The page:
Our holdings include hundreds of glass and film negatives/transparencies that we've scanned ourselves; in addition, many other photos on this site were extracted from reference images (high-resolution tiffs) in the Library of Congress research archive. (To query the database click here.) They are adjusted, restored and reworked by your webmaster in accordance with his aesthetic sensibilities before being downsized and turned into the jpegs you see here. All of these images (including "derivative works") are protected by copyright laws of the United States and other jurisdictions and may not be sold, reproduced or otherwise used for commercial purposes without permission.
Vintage photos of:
In 1953 I started grade 1 in Riverside (now Windsor), Ontario, at Edith Cavell School. That building, built in 1919, had grades 1 through 13 jammed into it, and our combined class of grades 1 and 2 had 44 kids in a basement classroom. My teacher was Mrs. Trotter for two years. For grade 3 we moved to the top floor to a room with a view. The baby boom was in full swing, and in September of 1956 for grade 4 we moved to this brand new school named Princess Anne. We had an extra week of summer holidays because the school was not finished in time. This photo shows a group of kids at the front of the school, with my mother standing behind the card table. I am standing beside the table with my tongue sticking out. Princess Anne was demolished in 2009, and replaced with a new building named Dr. David Suzuki Public School. It features solar energy collectors and advanced environmental features. The Edith Cavell School building now houses condominiums. View full size.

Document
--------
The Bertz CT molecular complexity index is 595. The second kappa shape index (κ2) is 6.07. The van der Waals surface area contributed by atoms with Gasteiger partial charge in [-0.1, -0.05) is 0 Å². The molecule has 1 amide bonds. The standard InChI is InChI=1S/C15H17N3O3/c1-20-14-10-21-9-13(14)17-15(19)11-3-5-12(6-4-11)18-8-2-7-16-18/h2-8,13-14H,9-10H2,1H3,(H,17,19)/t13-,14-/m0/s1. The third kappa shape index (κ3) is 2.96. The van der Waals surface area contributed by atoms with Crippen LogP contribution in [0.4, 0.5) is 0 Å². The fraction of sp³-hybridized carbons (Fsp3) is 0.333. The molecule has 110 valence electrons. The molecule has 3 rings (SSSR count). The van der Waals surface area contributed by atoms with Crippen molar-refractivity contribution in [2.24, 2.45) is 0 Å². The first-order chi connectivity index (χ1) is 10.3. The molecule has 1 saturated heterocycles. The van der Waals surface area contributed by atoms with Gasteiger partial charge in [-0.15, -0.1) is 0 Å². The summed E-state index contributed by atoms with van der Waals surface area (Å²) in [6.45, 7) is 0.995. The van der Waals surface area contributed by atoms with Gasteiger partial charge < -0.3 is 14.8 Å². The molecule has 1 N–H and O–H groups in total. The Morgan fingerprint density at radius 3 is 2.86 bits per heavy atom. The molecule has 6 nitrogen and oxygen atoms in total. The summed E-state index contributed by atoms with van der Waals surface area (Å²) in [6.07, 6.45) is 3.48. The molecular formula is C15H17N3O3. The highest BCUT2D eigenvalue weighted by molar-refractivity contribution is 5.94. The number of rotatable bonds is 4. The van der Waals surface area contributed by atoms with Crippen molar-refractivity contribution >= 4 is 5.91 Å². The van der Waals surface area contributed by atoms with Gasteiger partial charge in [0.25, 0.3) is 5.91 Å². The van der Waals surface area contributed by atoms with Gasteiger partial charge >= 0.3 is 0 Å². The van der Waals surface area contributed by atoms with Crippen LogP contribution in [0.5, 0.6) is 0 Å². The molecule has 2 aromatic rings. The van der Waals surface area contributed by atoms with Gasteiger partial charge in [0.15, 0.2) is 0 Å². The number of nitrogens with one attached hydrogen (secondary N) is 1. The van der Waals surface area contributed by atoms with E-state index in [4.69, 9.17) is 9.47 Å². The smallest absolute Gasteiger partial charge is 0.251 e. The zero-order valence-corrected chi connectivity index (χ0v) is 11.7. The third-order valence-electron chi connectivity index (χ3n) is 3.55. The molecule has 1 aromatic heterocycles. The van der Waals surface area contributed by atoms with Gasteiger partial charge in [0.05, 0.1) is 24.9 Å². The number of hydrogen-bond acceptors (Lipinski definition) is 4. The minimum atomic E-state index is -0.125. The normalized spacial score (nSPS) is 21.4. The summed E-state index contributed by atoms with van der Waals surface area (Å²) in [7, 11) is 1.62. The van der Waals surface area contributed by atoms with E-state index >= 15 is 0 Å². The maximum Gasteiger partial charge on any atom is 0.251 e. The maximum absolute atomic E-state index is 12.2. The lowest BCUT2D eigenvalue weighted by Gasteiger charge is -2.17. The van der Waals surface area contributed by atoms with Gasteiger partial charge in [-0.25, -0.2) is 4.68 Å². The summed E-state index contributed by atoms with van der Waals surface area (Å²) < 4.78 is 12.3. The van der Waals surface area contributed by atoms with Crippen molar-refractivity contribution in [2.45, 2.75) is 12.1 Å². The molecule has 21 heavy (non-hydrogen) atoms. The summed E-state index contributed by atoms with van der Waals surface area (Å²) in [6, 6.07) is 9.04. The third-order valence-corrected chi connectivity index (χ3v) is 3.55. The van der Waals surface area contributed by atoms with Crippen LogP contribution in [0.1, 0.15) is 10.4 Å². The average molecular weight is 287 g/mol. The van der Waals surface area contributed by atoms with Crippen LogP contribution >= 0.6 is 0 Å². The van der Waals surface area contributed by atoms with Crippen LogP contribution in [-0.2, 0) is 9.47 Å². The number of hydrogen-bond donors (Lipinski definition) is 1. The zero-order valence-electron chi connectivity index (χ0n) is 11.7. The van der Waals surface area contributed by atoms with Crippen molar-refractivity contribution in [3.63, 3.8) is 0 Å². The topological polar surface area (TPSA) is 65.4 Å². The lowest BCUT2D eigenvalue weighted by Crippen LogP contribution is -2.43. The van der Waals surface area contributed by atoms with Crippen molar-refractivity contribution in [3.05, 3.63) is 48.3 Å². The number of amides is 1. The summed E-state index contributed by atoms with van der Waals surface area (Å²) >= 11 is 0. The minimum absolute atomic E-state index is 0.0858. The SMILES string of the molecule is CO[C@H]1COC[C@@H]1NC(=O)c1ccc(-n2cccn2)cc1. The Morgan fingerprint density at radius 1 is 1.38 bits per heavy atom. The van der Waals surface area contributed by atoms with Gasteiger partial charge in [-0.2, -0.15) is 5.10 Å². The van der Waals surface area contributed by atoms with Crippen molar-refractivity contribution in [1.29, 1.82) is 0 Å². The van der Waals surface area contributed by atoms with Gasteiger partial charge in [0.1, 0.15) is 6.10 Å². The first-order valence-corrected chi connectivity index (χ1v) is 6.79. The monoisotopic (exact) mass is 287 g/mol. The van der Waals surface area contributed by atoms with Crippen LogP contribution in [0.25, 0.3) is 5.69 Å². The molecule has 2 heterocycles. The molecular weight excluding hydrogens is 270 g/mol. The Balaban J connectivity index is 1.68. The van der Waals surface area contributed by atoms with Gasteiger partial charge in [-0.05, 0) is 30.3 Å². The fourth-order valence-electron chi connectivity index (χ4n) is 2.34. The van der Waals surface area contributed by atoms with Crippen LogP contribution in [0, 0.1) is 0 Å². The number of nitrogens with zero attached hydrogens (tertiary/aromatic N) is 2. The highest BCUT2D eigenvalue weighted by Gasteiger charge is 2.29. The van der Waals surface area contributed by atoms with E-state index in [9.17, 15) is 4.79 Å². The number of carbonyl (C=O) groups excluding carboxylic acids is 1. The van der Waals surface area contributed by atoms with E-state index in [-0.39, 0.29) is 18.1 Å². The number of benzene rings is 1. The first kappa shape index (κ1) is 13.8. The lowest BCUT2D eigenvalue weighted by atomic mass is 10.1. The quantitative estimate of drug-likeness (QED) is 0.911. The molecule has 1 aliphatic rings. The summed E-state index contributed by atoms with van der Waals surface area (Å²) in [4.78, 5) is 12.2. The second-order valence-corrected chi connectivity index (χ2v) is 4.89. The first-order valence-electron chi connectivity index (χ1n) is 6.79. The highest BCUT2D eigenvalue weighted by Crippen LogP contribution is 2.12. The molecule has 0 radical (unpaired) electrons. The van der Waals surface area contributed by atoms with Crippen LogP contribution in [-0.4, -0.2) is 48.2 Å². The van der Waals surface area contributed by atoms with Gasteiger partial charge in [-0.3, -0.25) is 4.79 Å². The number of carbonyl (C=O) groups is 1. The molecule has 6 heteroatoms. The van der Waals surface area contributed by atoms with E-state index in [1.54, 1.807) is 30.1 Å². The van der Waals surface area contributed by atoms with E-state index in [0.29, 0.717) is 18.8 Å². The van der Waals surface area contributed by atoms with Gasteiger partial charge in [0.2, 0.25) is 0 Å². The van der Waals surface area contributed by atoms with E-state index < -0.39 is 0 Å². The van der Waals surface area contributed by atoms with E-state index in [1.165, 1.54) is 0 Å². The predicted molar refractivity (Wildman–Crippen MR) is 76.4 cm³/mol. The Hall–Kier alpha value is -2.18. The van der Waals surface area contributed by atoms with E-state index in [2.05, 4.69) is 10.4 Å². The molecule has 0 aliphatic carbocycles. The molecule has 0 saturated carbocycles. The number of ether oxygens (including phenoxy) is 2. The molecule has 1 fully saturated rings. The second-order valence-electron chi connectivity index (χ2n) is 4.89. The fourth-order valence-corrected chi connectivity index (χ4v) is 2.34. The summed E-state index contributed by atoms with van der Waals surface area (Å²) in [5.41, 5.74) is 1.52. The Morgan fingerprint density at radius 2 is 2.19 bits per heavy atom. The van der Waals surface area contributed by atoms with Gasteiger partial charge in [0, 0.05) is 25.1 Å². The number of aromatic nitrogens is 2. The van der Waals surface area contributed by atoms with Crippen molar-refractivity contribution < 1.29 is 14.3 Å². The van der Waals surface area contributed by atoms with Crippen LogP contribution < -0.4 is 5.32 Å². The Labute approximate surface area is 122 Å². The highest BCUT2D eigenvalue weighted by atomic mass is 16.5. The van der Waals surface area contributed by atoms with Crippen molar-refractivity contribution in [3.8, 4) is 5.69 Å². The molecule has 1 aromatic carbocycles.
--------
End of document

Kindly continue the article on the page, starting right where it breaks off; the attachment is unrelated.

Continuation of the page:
February 1969. "Weight Watchers International founder Jean Nidetch at speaking engagement in Louisville, Ky." From photos by Phillip Harrington for the Look magazine assignment "High Priestess of Weight Watchers." View full size.
1906. "Post Office, Worcester, Massachusetts." The highlight here (for Shorpy, at least) is the Sandwich Depot next door, and its sign beckoning the passing ghost pedestrians. 8x10 inch glass negative, Detroit Publishing Co. View full size.